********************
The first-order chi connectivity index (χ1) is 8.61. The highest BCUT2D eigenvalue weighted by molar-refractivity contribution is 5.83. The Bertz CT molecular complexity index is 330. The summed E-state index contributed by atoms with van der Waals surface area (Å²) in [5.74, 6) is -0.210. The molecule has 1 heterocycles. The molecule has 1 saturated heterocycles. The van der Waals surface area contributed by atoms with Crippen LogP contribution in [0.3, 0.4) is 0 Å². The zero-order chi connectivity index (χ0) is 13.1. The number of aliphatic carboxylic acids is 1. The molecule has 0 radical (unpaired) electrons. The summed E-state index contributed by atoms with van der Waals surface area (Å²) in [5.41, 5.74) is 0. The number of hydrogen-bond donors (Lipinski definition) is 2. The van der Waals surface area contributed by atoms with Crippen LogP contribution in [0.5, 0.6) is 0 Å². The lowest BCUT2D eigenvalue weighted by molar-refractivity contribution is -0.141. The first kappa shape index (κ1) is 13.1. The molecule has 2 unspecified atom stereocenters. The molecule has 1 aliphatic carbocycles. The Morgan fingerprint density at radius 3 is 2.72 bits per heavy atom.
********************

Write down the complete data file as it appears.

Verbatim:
The first-order chi connectivity index (χ1) is 8.61. The highest BCUT2D eigenvalue weighted by molar-refractivity contribution is 5.83. The Bertz CT molecular complexity index is 330. The summed E-state index contributed by atoms with van der Waals surface area (Å²) in [5.74, 6) is -0.210. The molecule has 1 heterocycles. The molecule has 1 saturated heterocycles. The van der Waals surface area contributed by atoms with Crippen LogP contribution in [0.3, 0.4) is 0 Å². The zero-order chi connectivity index (χ0) is 13.1. The number of aliphatic carboxylic acids is 1. The molecule has 0 radical (unpaired) electrons. The summed E-state index contributed by atoms with van der Waals surface area (Å²) in [5.41, 5.74) is 0. The number of hydrogen-bond donors (Lipinski definition) is 2. The van der Waals surface area contributed by atoms with Crippen LogP contribution in [0.5, 0.6) is 0 Å². The lowest BCUT2D eigenvalue weighted by molar-refractivity contribution is -0.141. The first kappa shape index (κ1) is 13.1. The molecule has 2 unspecified atom stereocenters. The molecule has 1 aliphatic carbocycles. The Morgan fingerprint density at radius 3 is 2.72 bits per heavy atom.